David Cameron tells Londoners: Don’t be ‘lab rats’ for Jeremy Corbyn’s policies

David Cameron has made a pointed intervention in the London Mayoral race, as he warned voters not to elect Sadiq Khan and become “lab rats” for Jeremy Corbyn’s policies.

The Prime Minister said Labour’s candidate for City Hall was “Mr Corbyn’s man” and cautioned voters of the impact a victory for Mr Khan would have on London’s economy.

But Mr Khan, who has sought to distance himself from the Labour leadership throughout his campaign, has insisted he is “no patsy” to Mr Corbyn.


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Addressing party activists, Mr Cameron said Tory candidate Zac Goldsmith “can be a great Mayor”, before reeling off criticisms of the Labour leader.

“You’ve got the man and the plan, think for a moment about the alternative,” he said.

“Sadiq Khan nominated Jeremy Corbyn to be leader of the Labour party and he doesn’t regret it. Never mind the fact he (Mr Corbyn) wants to give the Falklands back to Argentina or he thinks that nuclear submarines should patrol the Atlantic without any missiles.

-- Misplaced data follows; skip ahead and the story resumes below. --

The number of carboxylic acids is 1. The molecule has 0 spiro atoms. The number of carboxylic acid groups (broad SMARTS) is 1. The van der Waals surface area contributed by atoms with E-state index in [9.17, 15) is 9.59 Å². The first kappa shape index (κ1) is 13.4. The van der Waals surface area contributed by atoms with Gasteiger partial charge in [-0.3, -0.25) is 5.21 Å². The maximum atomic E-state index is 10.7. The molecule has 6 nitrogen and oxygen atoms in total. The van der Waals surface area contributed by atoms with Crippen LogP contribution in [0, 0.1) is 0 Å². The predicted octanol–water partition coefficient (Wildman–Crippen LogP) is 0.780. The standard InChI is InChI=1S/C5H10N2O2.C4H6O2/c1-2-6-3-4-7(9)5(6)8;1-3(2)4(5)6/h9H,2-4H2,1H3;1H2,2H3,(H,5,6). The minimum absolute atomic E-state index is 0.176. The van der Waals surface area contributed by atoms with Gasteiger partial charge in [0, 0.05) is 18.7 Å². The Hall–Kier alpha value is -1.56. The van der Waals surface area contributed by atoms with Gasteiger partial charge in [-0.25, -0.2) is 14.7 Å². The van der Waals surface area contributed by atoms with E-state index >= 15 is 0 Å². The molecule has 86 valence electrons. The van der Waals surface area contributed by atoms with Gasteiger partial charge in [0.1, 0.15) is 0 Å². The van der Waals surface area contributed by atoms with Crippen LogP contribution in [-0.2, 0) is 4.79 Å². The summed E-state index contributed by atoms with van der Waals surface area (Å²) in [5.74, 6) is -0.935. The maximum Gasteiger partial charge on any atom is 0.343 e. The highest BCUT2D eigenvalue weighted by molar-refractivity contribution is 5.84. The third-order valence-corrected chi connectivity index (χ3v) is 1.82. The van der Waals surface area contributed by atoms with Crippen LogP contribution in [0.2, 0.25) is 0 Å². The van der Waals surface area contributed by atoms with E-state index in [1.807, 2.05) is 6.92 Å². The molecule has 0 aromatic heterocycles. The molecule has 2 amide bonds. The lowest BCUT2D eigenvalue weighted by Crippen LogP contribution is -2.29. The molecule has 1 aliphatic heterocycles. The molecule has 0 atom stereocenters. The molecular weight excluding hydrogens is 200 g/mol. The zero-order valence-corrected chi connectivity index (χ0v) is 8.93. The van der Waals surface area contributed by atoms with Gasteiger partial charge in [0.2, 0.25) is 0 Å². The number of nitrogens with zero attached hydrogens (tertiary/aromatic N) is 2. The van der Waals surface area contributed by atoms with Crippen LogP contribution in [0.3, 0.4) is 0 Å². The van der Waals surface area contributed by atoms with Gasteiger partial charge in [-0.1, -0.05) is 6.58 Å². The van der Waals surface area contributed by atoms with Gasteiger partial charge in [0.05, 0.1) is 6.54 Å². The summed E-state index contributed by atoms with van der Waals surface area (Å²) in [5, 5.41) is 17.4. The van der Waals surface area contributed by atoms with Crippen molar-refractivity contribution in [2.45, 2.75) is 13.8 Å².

“His policy is to bring back and legalise secondary strikes and flying pickets. Just think what the first Corbyn-elected Mayor would be like for our economy, for our city. You do not want to be lab rats in the first Corbyn economic experiment in public life”.

Previously speaking to the Daily Telegraph, Mr Khan tried to reassure voters that he would stand up to Mr Corbyn over issues including renewing Trident and opposing a financial transaction tax.

“That is the job of the Mayor of London: not to be a patsy or a spokesperson for George Osborne and David Cameron – as Mr Goldsmith is being – or Jeremy Corbyn or the party, but to be London’s advocate to their party and the Government.”

The Tooting MP, who nominated Mr Corbyn for the Labour leadership, has since added that he is “his own man” and would have his “own mandate” if he was elected.

It is 100 days until Londoners elect their successor to Boris Johnson. Welsh and Irish Assembly, Holyrood and local elections across England and Wales will also take place in May.